Left, right and center agree: Open up public records!

Would you believe there’s a bill in the Nevada Legislature upon which left and right totally agree?

A bill introduced by a liberal state senator that nonetheless attracted a trio of Republican votes on the floor? A bill that’s supported by the American Civil Liberties Union, the media and the Nevada Policy Research Institute? A bill that unions and the Independent American Party of Nevada can both support?

A bill on which conservative activist Janine Hansen and I can both see eye-to-eye?

The legislation is Senate Bill 74, a measure by state Sen. Tick Segerblom, D-Las Vegas, to make public records more accessible for everybody and to reduce the outrageous $1-per-page copying fee that some government agencies charge for documents.

The bill passed the state Senate 14-7 last month, with Republicans Mark Hutchison and Scott Hammond, both R-Las Vegas, and Ben Kieckhefer, R-Reno, joining all the chamber’s Democrats. It’s now in the Assembly’s Government Affairs Committee, with a deadline of next Friday to pass.

And pass it should, although there’s still one significant flaw: The copying fee in the bill is reduced from $1 to 50 cents per page, still much higher than Segerblom’s original suggestion of 10 cents a page.

Before you say that’s an issue only of concern to the media, think again: Activists for causes as diverse as senior rights and public employee accountability testified that their efforts to examine government agencies are hindered by high copying fees for public records. And while most media organizations can front the hundreds, if not thousands, of dollars that some investigative research requires, how is the average person supposed to afford that?

The media may not be interested in a local zoning dispute that nonetheless irks a retired senior citizen. But when that person shows up at the city clerk’s office, requesting copies of letters between the developer and the city to check for hints of corruption, he’s told he’ll have to shell out $300 for the paper. That’s a barrier to government accountability.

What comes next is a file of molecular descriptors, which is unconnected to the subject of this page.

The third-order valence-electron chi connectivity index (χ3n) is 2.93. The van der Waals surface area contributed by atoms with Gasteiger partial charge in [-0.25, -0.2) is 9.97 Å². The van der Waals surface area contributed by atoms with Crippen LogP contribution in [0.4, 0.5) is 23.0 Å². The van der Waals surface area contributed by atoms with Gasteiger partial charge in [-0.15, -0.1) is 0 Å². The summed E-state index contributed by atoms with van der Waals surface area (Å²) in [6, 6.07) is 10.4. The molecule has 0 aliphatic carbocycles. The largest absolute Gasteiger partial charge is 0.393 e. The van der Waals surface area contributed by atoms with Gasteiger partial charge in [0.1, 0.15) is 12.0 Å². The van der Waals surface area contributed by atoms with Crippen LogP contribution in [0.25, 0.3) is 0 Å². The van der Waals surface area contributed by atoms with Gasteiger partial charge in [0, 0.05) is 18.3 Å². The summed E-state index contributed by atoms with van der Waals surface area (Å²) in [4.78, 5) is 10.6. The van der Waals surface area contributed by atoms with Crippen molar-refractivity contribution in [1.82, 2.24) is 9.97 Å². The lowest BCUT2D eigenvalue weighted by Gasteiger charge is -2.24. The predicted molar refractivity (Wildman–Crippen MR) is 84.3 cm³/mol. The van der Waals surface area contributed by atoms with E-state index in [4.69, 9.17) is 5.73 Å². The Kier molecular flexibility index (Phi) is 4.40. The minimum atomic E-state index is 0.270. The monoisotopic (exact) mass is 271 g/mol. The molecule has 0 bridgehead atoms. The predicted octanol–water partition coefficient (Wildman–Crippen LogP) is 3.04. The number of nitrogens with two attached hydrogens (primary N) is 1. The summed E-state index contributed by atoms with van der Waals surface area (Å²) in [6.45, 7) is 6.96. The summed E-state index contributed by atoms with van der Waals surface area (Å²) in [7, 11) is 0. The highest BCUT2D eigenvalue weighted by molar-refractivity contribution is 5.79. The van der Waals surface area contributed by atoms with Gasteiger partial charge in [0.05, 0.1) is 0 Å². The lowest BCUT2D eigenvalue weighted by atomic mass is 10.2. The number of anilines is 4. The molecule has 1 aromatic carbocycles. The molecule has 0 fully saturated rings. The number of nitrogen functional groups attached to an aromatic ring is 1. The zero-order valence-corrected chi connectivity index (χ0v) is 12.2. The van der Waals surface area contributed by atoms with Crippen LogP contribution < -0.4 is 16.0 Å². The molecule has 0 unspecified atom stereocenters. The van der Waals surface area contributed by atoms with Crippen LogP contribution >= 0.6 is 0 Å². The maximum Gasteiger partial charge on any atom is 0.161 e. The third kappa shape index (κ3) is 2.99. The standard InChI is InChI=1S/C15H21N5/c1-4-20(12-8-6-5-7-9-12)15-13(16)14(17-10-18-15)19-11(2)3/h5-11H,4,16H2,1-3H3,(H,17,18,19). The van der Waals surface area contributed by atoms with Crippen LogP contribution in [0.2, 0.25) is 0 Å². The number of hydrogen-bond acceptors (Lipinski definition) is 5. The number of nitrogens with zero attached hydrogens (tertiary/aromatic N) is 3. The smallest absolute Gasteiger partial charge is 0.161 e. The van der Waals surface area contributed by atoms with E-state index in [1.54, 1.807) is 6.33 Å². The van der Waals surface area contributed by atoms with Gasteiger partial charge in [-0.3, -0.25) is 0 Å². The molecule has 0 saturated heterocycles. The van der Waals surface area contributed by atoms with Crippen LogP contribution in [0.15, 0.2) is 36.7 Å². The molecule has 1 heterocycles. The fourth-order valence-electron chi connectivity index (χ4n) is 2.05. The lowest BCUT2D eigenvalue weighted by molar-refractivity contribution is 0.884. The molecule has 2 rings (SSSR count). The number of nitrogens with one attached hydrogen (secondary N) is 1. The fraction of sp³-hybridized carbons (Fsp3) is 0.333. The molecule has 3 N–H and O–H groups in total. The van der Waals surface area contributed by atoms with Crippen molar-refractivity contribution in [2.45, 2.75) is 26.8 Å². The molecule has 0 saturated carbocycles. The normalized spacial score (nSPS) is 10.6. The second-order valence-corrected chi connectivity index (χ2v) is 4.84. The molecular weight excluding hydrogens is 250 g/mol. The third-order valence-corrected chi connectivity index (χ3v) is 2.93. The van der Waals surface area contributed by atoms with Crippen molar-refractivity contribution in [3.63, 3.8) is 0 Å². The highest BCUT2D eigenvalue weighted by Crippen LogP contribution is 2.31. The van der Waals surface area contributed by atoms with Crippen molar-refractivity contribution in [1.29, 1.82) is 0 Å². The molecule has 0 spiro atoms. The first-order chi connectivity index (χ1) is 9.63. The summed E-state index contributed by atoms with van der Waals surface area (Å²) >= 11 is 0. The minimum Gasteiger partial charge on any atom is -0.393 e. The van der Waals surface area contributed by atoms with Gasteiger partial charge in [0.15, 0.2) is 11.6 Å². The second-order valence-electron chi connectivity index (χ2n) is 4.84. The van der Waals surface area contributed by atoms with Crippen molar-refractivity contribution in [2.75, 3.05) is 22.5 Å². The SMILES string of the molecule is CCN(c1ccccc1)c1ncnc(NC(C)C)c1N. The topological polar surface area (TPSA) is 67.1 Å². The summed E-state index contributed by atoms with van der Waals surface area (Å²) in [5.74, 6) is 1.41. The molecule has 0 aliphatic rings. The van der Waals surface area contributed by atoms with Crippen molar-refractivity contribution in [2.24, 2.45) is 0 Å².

Opposed to SB 74 are government agencies, county clerks and others who say lowering the fee will reduce government revenues, and perhaps even cost taxpayers money. But copying fees were never intended to be a revenue stream for government; at most, state law contemplates it as a break-even proposition.

Besides, does it make sense that people getting salaries that you paid for with tax dollars want to charge you more to see records printed on paper you bought, stored in file cabinets and computers you paid for in offices that you and your fellow taxpayers were charged to build? Breaking even should be good enough, although the law says fees can increase in circumstances in which “an extraordinary use of personnel or resources is required.”

That’s probably why some media organizations are hit with huge bills just to look at public records. It’s not unheard of for reporters to be told that simply gathering the records requested under the public records law will require a fee stretching into five figures! Again, how far will a neighborhood activist get when facing a bill of that size?

And while we’d all like to think that government is simply covering its costs, we also know that steep bills are one way to avoid embarrassing disclosures.

It’s rare left and right agree so heartily on anything. But SB 74 is an example of the people speaking. Their government should listen: Pass SB 74, but reduce the per-page fee to 10 cents, as it was originally. Accountability has long-term payoffs, after all.

Steve Sebelius is a Review-Journal political columnist and author of the blog SlashPolitics.com, Follow him on Twitter (@SteveSebelius) or reach him at (702) 387-5276 or ssebelius@reviewjournal.com.

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